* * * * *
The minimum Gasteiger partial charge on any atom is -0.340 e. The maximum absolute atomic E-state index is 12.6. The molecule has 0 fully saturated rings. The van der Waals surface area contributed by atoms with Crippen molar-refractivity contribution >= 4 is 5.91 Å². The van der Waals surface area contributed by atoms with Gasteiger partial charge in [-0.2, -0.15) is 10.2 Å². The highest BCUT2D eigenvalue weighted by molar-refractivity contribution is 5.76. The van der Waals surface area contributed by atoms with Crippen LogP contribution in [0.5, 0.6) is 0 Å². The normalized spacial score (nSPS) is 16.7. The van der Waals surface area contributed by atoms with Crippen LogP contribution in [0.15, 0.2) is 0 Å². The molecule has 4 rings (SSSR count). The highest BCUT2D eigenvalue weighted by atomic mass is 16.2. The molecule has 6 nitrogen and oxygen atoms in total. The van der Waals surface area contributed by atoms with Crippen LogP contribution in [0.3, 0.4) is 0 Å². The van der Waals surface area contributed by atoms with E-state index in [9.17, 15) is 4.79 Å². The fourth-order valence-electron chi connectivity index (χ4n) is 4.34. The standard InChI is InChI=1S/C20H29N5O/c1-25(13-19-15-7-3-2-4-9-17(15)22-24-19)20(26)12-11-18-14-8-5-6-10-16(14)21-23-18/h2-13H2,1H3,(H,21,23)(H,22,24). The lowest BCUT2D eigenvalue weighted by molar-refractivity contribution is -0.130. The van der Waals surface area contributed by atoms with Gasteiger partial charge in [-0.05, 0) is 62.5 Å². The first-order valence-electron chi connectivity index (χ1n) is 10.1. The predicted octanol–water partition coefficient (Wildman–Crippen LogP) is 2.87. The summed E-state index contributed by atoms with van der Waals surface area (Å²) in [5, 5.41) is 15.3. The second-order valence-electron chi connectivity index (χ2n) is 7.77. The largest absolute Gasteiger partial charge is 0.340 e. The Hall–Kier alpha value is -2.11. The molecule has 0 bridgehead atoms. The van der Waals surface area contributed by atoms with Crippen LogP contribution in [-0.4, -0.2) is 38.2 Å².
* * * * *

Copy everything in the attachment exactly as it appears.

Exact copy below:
The minimum Gasteiger partial charge on any atom is -0.340 e. The maximum absolute atomic E-state index is 12.6. The molecule has 0 fully saturated rings. The van der Waals surface area contributed by atoms with Crippen molar-refractivity contribution >= 4 is 5.91 Å². The van der Waals surface area contributed by atoms with Gasteiger partial charge in [-0.2, -0.15) is 10.2 Å². The highest BCUT2D eigenvalue weighted by molar-refractivity contribution is 5.76. The van der Waals surface area contributed by atoms with Crippen LogP contribution in [0.5, 0.6) is 0 Å². The normalized spacial score (nSPS) is 16.7. The van der Waals surface area contributed by atoms with Crippen LogP contribution in [0.15, 0.2) is 0 Å². The molecule has 4 rings (SSSR count). The highest BCUT2D eigenvalue weighted by atomic mass is 16.2. The molecule has 6 nitrogen and oxygen atoms in total. The van der Waals surface area contributed by atoms with Crippen LogP contribution in [0.3, 0.4) is 0 Å². The van der Waals surface area contributed by atoms with E-state index in [9.17, 15) is 4.79 Å². The fourth-order valence-electron chi connectivity index (χ4n) is 4.34. The standard InChI is InChI=1S/C20H29N5O/c1-25(13-19-15-7-3-2-4-9-17(15)22-24-19)20(26)12-11-18-14-8-5-6-10-16(14)21-23-18/h2-13H2,1H3,(H,21,23)(H,22,24). The lowest BCUT2D eigenvalue weighted by molar-refractivity contribution is -0.130. The van der Waals surface area contributed by atoms with Gasteiger partial charge in [-0.05, 0) is 62.5 Å². The first-order valence-electron chi connectivity index (χ1n) is 10.1. The predicted octanol–water partition coefficient (Wildman–Crippen LogP) is 2.87. The summed E-state index contributed by atoms with van der Waals surface area (Å²) in [5, 5.41) is 15.3. The second-order valence-electron chi connectivity index (χ2n) is 7.77. The largest absolute Gasteiger partial charge is 0.340 e. The Hall–Kier alpha value is -2.11. The molecule has 0 bridgehead atoms. The van der Waals surface area contributed by atoms with Crippen LogP contribution in [-0.4, -0.2) is 38.2 Å².